How do you measure success in art?

Why do we equate success with money, fame, celebrity? Why do we think a band that’s on tour with a big bus is successful, when we think a band that plays on Saturday nights for beer money is not? Even if the touring band plays songs that are devoid of any human emotion and the local band plays heartfelt songs that relate directly to their audience’s lives?

I’m beginning to think that our concept of success is a gatekeeper, used by big media conglomerates to stay in control. If they create the celebrities, then they can dictate whose voices are heard and whose are not. Shows like American Idol and The Voice show me that vividly. “Don’t sing what’s in your heart,” these shows say, “sing what we tell you to sing, and we’ll make you rich and famous!” Isn’t this what the cover band phenomenon is all about — audiences being conditioned to want a band to play exact replicas of famous songs rather than their own music?

In the film world, why are movie theaters going out of business all over the place, when thanks to digital technology there are more films being made than ever. Granted, a lot of them are crap, but isn’t this the same phenomenon? Theaters would rather go dark than show movies by filmmakers who aren’t famous, who don’t have big names or big stars in their films, even though the work of these fledgling directors deserves a chance to be seen.

This is all half-thought-out at the moment, but I’m really wondering, how do we measure success in art, and where do those measuring sticks (amateur/professional, local/national, original/cover) come from? What purpose do they serve, other than to reinforce the power of a tiny group of powerful media companies to dictate public tastes? My next documentary, Don’t Give Up Your Day Job, will be an exploration of these questions.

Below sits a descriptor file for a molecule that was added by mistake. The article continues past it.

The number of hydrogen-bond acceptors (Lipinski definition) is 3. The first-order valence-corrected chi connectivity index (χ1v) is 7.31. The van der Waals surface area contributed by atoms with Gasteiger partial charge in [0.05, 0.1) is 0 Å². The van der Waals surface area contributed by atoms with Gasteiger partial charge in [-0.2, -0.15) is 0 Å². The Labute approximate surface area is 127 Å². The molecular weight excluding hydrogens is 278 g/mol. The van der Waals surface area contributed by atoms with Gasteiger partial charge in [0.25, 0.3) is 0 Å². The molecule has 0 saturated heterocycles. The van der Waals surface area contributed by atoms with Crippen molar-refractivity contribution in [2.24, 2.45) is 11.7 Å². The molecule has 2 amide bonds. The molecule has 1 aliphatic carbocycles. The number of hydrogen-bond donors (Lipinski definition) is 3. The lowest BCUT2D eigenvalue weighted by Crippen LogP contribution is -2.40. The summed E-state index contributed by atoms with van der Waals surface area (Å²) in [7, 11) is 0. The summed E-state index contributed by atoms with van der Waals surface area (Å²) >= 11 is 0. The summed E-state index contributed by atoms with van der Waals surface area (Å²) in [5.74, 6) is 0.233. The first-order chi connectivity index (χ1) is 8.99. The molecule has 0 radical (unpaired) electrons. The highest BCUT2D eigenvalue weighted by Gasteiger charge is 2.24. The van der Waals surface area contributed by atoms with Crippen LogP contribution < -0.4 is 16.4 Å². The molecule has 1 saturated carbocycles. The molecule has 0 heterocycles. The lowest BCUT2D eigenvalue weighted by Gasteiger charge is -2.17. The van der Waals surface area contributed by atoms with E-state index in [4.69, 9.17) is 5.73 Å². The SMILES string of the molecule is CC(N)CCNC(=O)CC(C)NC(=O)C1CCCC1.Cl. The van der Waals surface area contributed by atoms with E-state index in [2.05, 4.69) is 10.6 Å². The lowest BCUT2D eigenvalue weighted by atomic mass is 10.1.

What inspired me to write this was a post on Mary Gauthier’s blog. Her last album, The Founding, is a career-defining work, a deeply personal statement that isn’t self-indulgent in any way. It didn’t sell a lot of records, but it connected with a lot of people — I witnessed that when I saw Mary play it live, and wrote about it. Here’s what Mary had to say:

The Foundling, my last CD, was not commercially successful. It left me reeling, wondering what success means when it comes to creativity. Art and commerce are almost always at odds, and I am being taught, again, that in spite of the trappings of Nashville, the music BUSINESS town where I live (sales charts, radio charts, soundscan, the fame game, the industry sales magazines that focus on money, money. more money and then theres…money) success is all a matter of interpretation. Did the work connect? Did the work help to heal the person who created it? Did the work bring truth and beauty into the world? Was the work useful to other people in their life journey? Will the work endure the test of time? These are the true measures of success in art. Any other measuring stick is a false one.

You can read Mary’s blog here. Your thoughts?